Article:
Paying your bills with real money

If you are like many Americans, you spent a good part of early April finishing your income tax returns for 2017.

The original deadline to file them was April 17, unless you requested and got an extension.

The IRS did grant a one-day extension to those who use its “Direct Pay” website because of problems.

Oh, well.

At least the government will be paid for …


The Internal Revenue Service collects only about $1.69 trillion in income taxes each year.

Another $1.24 trillion flows in from payroll withholding, but most of it is earmarked for programs such as Social Security and Medicare.

On the other side of the equation, Washington will spend about $4.1 trillion this year. President Donald Trump wants that to go up to $4.4 trillion next year.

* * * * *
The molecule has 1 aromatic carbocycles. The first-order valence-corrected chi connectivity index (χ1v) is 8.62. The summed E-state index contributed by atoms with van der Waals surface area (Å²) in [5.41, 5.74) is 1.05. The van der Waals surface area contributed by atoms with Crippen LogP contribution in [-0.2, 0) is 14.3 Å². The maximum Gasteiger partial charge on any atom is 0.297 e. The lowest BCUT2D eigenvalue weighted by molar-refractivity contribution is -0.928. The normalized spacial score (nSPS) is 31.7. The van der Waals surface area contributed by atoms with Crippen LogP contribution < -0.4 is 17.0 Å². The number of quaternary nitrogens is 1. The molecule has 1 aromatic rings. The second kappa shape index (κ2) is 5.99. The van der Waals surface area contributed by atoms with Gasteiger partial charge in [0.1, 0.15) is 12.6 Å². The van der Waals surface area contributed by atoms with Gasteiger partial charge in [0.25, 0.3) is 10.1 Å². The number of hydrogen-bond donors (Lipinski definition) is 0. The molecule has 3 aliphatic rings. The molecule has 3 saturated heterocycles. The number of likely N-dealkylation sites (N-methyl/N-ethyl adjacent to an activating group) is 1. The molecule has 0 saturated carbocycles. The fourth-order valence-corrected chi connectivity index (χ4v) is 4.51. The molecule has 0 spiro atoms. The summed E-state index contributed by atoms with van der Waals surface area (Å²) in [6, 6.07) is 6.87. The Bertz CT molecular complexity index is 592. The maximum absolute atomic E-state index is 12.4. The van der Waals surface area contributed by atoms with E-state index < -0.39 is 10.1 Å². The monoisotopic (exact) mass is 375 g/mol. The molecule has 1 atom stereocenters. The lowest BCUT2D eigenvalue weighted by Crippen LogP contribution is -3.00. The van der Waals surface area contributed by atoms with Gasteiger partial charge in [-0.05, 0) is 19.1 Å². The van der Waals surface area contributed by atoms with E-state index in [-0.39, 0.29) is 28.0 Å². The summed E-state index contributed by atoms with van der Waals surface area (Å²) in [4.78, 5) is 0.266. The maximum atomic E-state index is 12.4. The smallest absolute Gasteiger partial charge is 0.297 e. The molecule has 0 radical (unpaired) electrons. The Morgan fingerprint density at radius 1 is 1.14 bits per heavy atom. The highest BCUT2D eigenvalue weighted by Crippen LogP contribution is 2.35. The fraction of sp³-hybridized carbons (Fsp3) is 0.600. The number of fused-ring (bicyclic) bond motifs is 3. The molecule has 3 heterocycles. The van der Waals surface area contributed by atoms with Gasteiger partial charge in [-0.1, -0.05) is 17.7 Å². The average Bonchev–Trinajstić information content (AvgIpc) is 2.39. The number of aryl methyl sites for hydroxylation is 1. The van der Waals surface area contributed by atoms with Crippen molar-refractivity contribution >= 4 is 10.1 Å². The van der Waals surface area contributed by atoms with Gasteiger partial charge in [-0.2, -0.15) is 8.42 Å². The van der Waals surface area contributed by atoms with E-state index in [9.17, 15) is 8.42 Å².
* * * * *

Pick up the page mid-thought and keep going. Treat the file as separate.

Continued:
So you see the problem.

The income taxes most of us see as a major burden cover only about 70 percent of the government’s spending.

There is income from other sources, of course. Corporations pay a substantial chunk of money. Various fees bring in more.

Estate taxes, tariffs and various other moneymakers chip in billions.

In the end, however, we still spend far more than the government collects.

The deficit for this year will be around $500 billion.

That will feed the national debt, now more than $21.2 trillion.

That has a cost, now and in the future, for every American.

So reflect on this: You have to pay your bills with real money.

Government doesn’t.